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December 17, 2008
Simon Katich's walk across his stumps is a strange manoeuvre but it is working so well for him that he has shuffled his way into being Australia's most consistent batsman. Katich's 83 against South Africa was a vital innings after Australia fell to 3 for 15 within the first 30 minutes at the WACA and he said it ranked with his very best efforts at Test level.
"It felt important because I know at the start of the day we felt that obviously this is a huge series and at 3 for 15 that's when you'd want to stand up and help everyone out," Katich said. "It was a tense little period early on but thankfully Clarkey [Michael Clarke] and I managed to scrounge a partnership together and we felt a little bit better at lunch."
The 149-run stand between Katich and Clarke eased the pressure on Australia after they lost Matthew Hayden, Ricky Ponting and Michael Hussey, and it allowed them to compile a respectable 9 for 341 by stumps. It was an end result that pleased Katich, who looked controlled and composed at the crease.
His confidence was hardly surprising as the WACA was his home ground for the first half of his state career before he relocated to New South Wales. Seven years after making his Test debut he finally made his first appearance in Perth, the city where he was raised.
Katich said his technique, which includes a shuffle so significant it often exposes his leg stump, was honed to suit the local conditions. It worked for 83 runs today until the method proved his undoing when he missed a Morne Morkel full toss and was lbw.
"Having grown up here there's always a danger of getting out nicking because of the extra pace and bounce," Katich said. "The danger is as I got out [today], if I get hit then it's going to be close. But on a wicket like this you've got to back yourself to try and hit the ball all the time."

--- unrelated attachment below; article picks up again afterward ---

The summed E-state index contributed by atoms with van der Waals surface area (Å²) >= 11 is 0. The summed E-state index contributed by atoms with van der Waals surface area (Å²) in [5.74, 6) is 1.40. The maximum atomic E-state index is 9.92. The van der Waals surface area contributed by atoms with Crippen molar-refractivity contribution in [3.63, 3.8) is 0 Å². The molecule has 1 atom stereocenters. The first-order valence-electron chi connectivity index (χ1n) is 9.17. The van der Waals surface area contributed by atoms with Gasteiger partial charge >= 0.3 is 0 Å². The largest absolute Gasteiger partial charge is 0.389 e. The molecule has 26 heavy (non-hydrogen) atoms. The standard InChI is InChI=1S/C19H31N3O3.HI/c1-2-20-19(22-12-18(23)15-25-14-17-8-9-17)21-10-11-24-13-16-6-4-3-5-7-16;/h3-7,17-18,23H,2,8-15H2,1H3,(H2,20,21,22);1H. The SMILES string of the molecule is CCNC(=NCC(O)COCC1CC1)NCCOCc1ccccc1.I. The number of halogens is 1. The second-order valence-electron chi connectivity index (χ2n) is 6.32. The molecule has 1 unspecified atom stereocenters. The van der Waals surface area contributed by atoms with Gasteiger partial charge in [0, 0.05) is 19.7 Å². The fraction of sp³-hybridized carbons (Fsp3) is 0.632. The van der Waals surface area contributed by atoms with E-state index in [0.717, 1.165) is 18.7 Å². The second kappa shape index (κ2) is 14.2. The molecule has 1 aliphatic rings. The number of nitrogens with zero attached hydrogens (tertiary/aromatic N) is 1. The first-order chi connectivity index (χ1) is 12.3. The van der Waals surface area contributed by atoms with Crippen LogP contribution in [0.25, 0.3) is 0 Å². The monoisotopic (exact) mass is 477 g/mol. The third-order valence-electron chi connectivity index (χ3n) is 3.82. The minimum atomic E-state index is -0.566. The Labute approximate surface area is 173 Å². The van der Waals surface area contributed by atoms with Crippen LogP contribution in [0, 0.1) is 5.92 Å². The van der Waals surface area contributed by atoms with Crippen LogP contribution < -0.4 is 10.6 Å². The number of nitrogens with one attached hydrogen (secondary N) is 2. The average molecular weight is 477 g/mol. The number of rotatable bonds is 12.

Laying bat on ball has not been too difficult in the past few months for Katich, who is experiencing a career renaissance at the age of 33. When he returned to the Test team in the West Indies in May it was as a temporary replacement for the injured Hayden. He has become so prolific that he is comfortably Australia's leading scorer since that time, with a buffer of more than 200 runs to his nearest colleague, and deserves to be locked in to the opening role for the foreseeable future.
The situation is less certain for Hayden, who struck three commanding fours before he poked outside off stump and edged to slip for 12. It continued a disappointing run for Hayden, who was below his best on the tour of India and has scored 8, 0, 24 and 12 in Australia's home Tests this summer. Katich said he had no concerns over Hayden's form and was certain his slump would not last too long.
"As his opening partner I know that it's a tough job going out there and facing the new ball, particularly against their attack, it's a quality attack," Katich said. "He'll be disappointed with how he got out today but I think he's a quality player and he'll bounce back … he's been through it all so he knows how to deal with it."
Stats highlights from the fourth ODI between India and West Indies in Dharamsala
What Australia have not done since returning a fractured unit from India is head back to Asia to play an Asian team. Two of their major weaknesses - handling spin and reverse swing - will be tested in the UAE by Pakistan